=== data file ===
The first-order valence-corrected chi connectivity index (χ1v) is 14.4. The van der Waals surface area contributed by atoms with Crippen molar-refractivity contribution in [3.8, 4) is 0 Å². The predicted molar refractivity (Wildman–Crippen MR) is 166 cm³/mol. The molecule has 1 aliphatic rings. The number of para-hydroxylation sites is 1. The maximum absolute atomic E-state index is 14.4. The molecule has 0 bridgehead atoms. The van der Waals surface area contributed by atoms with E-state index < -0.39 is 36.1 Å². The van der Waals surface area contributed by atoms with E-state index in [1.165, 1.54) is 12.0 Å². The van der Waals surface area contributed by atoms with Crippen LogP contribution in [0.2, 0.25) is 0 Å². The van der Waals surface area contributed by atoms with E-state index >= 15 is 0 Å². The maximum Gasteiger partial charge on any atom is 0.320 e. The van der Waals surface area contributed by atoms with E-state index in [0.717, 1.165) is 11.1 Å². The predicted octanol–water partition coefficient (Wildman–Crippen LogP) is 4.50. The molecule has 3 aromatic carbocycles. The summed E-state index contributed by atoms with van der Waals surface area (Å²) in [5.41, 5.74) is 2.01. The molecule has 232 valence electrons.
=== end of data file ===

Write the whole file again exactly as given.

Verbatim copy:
The first-order valence-corrected chi connectivity index (χ1v) is 14.4. The van der Waals surface area contributed by atoms with Crippen molar-refractivity contribution in [3.8, 4) is 0 Å². The predicted molar refractivity (Wildman–Crippen MR) is 166 cm³/mol. The molecule has 1 aliphatic rings. The number of para-hydroxylation sites is 1. The maximum absolute atomic E-state index is 14.4. The molecule has 0 bridgehead atoms. The van der Waals surface area contributed by atoms with E-state index < -0.39 is 36.1 Å². The van der Waals surface area contributed by atoms with E-state index in [1.165, 1.54) is 12.0 Å². The van der Waals surface area contributed by atoms with Crippen LogP contribution in [0.2, 0.25) is 0 Å². The van der Waals surface area contributed by atoms with E-state index >= 15 is 0 Å². The maximum Gasteiger partial charge on any atom is 0.320 e. The van der Waals surface area contributed by atoms with E-state index in [0.717, 1.165) is 11.1 Å². The predicted octanol–water partition coefficient (Wildman–Crippen LogP) is 4.50. The molecule has 3 aromatic carbocycles. The summed E-state index contributed by atoms with van der Waals surface area (Å²) in [5.41, 5.74) is 2.01. The molecule has 232 valence electrons.